The Fading American Dream: Trends in Absolute Income Mobility Since 1940
We estimate rates of “absolute income mobility” – the fraction of children who earn more than their parents – by combining historical data from Census and CPS cross-sections with panel data for recent birth cohorts from de-identified tax records. Our approach overcomes the key data limitation that has hampered research on trends in intergenerational mobility: the lack of large panel datasets linking parents and children. We find that rates of absolute mobility have fallen from approximately 90%for children born in 1940 to 50% for children born in the 1980s. The result that absolute mobility has fallen sharply over the past half century is robust to the choice of price deflator, the definition of income, and accounting for taxes and transfers. In counterfactual simulations, we find that increasing GDP growth rates alone cannot restore absolute mobility to the rates experienced by children born in the 1940s. In contrast, changing the distribution of growth across income groups to the more equal distribution experienced by the 1940 birth cohort would reverse more than 70% of the decline in mobility. These results imply that reviving the “American Dream” of high rates of absolute mobility would require economic growth that is spread more broadly across the income distribution.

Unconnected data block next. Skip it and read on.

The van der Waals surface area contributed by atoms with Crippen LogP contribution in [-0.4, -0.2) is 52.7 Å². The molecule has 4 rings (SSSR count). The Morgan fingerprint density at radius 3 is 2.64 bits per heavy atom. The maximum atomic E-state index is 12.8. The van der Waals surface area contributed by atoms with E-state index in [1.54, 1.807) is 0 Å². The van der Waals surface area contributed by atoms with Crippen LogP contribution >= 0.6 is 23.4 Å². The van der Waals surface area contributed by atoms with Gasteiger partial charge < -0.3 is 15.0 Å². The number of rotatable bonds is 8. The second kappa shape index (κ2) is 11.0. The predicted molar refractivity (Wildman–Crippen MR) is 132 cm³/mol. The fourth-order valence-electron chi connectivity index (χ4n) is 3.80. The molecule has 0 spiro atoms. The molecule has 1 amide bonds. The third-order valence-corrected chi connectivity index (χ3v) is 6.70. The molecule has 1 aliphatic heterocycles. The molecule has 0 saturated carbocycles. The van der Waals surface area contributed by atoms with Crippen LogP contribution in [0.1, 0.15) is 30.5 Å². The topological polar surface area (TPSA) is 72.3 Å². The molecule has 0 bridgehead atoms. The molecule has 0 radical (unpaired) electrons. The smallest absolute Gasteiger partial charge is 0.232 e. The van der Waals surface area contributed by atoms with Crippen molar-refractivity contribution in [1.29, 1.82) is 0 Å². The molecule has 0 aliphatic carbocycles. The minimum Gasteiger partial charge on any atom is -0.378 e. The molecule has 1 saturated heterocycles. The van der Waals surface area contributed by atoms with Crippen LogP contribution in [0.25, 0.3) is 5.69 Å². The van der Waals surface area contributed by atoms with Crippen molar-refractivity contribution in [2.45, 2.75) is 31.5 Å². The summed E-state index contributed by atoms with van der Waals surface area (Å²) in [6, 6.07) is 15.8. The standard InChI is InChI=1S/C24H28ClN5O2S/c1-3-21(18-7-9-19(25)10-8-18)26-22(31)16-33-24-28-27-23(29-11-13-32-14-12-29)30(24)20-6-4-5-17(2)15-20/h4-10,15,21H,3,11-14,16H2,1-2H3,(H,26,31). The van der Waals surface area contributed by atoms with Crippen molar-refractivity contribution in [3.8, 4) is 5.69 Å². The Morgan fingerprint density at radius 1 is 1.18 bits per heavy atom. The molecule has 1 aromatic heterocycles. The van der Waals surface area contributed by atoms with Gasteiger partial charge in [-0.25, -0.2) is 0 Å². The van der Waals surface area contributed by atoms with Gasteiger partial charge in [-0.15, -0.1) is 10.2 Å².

We thank Rebecca Diamond, Guido Imbens, Xavier Jaravel, Sean Reardon, and numerous seminar participants for helpful comments, Robert Fluegge and our other pre-doctoral fellows for outstanding research assistance, and David Leonhardt for posing the question that led to this research. This paper incorporates results from an independent working paper by Robert Manduca entitled “Opportunity No More: Declining Absolute Mobility in the United States, 1940-2010.” This research was funded by Stanford University, Harvard University, the Bill and Melinda Gates Foundation, and the Robert Wood Johnson Foundation. The views expressed herein are those of the authors and do not necessarily reflect the views of the National Bureau of Economic Research.
Raj Chetty & David Grusky & Maximilian Hell & Nathaniel Hendren & Robert Manduca & Jimmy Narang, 2017. "The fading American dream: Trends in absolute income mobility since 1940," Science, vol 356(6336), pages 398-406.